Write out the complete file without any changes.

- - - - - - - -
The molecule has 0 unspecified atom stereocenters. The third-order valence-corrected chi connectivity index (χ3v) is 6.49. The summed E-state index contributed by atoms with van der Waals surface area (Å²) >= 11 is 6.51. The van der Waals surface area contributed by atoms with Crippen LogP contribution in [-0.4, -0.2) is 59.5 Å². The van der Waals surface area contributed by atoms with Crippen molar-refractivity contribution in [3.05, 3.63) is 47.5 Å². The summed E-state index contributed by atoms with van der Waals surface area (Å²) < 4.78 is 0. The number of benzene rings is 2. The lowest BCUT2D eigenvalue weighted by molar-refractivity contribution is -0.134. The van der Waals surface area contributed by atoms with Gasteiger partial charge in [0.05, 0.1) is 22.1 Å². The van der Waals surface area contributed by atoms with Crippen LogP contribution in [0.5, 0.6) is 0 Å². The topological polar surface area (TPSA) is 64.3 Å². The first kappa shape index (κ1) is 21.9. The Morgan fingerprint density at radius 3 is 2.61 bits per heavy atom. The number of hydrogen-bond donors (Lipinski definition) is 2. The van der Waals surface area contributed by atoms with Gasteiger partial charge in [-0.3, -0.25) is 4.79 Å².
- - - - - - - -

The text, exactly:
The molecule has 0 unspecified atom stereocenters. The third-order valence-corrected chi connectivity index (χ3v) is 6.49. The summed E-state index contributed by atoms with van der Waals surface area (Å²) >= 11 is 6.51. The van der Waals surface area contributed by atoms with Crippen LogP contribution in [-0.4, -0.2) is 59.5 Å². The van der Waals surface area contributed by atoms with Crippen molar-refractivity contribution in [3.05, 3.63) is 47.5 Å². The summed E-state index contributed by atoms with van der Waals surface area (Å²) < 4.78 is 0. The number of benzene rings is 2. The lowest BCUT2D eigenvalue weighted by molar-refractivity contribution is -0.134. The van der Waals surface area contributed by atoms with Gasteiger partial charge in [0.05, 0.1) is 22.1 Å². The van der Waals surface area contributed by atoms with Crippen LogP contribution in [0.5, 0.6) is 0 Å². The topological polar surface area (TPSA) is 64.3 Å². The first kappa shape index (κ1) is 21.9. The Morgan fingerprint density at radius 3 is 2.61 bits per heavy atom. The number of hydrogen-bond donors (Lipinski definition) is 2. The van der Waals surface area contributed by atoms with Gasteiger partial charge in [-0.3, -0.25) is 4.79 Å².